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Derivatives

ISDA Plans Prime Brokerage Document

The International Swaps and Derivatives Association plans to start working on an agreement allowing hedge funds to trade with multiple derivatives counterparties more easily.

The International Swaps and Derivatives Association plans to start working on an agreement allowing hedge funds to trade with multiple derivatives counterparties more easily. "This would be immensely useful for hedge funds," said Simon Gleeson, partner at Allen & Overy in London.

The document, called a give-up agreement, would allow hedge funds to enter a full prime brokerage relationship with one firm and then execute trades with others. It works by the hedge fund executing a derivatives trade with a counterparty and then within 30 minutes that counterparty enters a trade with the fund's prime broker in which the prime broker steps into the shoes of the fund. The prime broker then passes that risk to the hedge fund. This structure leaves the first counterparty with the economics of the trade, but moves the credit risk to the prime broker, which then uses collateral from the hedge fund to cover its exposure.

The hedge fund would only post collateral with its prime broker. Andy Preston, chief investment officer at KBC Alternative Investment Management in London, which has USD5 billion under management, said, "A centralization of collateral requirements would help us in terms of making collateral management less labor intensive and probably reduce the risk."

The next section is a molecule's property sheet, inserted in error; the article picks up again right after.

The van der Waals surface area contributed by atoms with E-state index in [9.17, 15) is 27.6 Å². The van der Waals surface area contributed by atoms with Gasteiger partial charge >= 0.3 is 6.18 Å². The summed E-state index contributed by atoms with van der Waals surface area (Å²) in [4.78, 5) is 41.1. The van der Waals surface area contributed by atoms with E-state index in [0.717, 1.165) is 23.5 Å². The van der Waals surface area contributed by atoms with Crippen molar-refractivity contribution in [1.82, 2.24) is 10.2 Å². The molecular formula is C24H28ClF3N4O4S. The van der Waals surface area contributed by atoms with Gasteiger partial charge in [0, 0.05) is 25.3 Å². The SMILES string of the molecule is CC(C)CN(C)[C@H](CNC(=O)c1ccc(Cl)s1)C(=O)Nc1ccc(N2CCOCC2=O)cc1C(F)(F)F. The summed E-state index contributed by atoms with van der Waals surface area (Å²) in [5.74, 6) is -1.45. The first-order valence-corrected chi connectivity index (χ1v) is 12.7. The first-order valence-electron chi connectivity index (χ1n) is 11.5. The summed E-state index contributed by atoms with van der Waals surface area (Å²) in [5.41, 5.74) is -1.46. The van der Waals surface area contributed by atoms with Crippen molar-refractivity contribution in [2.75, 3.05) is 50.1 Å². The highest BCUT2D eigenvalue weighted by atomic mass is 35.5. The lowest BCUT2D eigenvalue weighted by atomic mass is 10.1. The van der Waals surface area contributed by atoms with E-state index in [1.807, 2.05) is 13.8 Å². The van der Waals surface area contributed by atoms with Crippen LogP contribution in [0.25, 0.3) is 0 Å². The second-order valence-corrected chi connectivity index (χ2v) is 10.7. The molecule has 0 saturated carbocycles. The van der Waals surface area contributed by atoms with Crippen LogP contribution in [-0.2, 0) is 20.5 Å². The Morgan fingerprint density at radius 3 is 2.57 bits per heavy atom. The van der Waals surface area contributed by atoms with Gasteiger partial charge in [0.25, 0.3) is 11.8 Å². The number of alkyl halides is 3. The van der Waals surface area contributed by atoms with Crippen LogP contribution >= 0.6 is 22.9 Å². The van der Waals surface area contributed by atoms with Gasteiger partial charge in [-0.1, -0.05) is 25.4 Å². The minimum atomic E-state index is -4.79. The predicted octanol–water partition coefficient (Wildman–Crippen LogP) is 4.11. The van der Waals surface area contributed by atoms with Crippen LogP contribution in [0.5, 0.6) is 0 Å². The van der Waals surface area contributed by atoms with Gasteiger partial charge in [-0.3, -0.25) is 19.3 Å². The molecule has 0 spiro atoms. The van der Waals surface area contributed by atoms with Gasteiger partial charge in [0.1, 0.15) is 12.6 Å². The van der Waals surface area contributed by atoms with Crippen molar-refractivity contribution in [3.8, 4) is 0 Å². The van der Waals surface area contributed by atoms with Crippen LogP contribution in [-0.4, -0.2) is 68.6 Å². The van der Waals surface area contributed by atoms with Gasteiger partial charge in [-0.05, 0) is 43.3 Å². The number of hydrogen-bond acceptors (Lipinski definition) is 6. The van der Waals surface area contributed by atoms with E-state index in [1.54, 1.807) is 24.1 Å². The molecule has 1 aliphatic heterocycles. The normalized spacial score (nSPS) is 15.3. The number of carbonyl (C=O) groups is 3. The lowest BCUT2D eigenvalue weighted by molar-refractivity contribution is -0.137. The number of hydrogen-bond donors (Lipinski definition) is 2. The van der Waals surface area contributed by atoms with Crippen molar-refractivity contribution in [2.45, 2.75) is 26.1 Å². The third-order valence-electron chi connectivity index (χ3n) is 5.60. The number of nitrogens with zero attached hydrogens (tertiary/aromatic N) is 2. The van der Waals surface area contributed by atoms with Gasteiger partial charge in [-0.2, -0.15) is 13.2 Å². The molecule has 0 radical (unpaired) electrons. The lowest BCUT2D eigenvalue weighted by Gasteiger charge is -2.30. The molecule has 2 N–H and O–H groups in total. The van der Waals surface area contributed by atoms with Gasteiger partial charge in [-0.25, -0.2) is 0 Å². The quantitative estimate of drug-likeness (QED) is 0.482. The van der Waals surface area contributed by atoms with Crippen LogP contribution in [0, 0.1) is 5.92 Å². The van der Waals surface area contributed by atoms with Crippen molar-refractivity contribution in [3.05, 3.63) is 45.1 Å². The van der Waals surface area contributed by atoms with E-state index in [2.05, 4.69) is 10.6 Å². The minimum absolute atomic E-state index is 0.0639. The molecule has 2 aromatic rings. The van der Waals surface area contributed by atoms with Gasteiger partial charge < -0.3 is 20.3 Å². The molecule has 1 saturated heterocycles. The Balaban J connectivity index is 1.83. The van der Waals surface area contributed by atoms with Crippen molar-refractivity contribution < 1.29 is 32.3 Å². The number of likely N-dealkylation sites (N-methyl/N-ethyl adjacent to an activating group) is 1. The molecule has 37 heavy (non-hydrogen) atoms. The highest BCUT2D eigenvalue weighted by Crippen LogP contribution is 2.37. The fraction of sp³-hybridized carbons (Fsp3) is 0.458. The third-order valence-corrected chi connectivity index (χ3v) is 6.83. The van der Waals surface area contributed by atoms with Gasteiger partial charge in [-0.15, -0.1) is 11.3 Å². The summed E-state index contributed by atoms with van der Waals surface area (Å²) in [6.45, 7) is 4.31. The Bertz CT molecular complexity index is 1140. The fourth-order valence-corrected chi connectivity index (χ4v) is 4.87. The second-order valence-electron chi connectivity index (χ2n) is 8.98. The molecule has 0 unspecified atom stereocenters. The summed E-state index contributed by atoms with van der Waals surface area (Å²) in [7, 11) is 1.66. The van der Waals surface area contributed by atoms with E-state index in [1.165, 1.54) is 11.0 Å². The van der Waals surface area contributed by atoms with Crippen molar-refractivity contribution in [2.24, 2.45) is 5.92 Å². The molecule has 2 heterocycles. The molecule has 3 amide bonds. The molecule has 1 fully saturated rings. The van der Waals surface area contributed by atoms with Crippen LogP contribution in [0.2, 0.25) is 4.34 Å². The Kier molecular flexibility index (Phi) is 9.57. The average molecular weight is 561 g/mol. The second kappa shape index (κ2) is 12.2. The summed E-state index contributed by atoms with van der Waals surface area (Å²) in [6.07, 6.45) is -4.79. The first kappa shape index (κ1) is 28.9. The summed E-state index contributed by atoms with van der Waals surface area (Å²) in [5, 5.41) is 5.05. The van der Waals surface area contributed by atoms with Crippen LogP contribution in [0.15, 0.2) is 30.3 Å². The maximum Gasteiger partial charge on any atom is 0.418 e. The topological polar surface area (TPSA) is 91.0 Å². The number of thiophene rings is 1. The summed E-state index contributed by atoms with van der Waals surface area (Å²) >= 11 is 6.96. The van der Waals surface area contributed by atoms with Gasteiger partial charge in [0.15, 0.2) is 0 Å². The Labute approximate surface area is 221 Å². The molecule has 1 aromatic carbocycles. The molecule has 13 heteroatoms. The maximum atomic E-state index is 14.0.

Kimberly Summe, general counsel at ISDA in New York, said, "The first month or two of next year will be learning about this, working out what the obstacles are and then we can [start drafting something]."

Full scale prime brokers documents are potentially very complicated, because you have a wide range of services, but Simon Firth, partner at Linklaters in London, said the give up arrangement documentation is likely to be much simpler. In addition, these types of documents are already used in the exchange traded products market and Patrick Clancy, a lawyer at Shearman & Sterling in London, thinks it would not be too hard to draft a similar document for over-the-counter instruments. One lawyer, however, said the main areas of contention are likely to be around the confirmation of give-up trades and the limits of these trades. This structure puts a lot of strain on the operations department of the bank so some firms will look to put a cap on the number of trades it will execute under the document.

 

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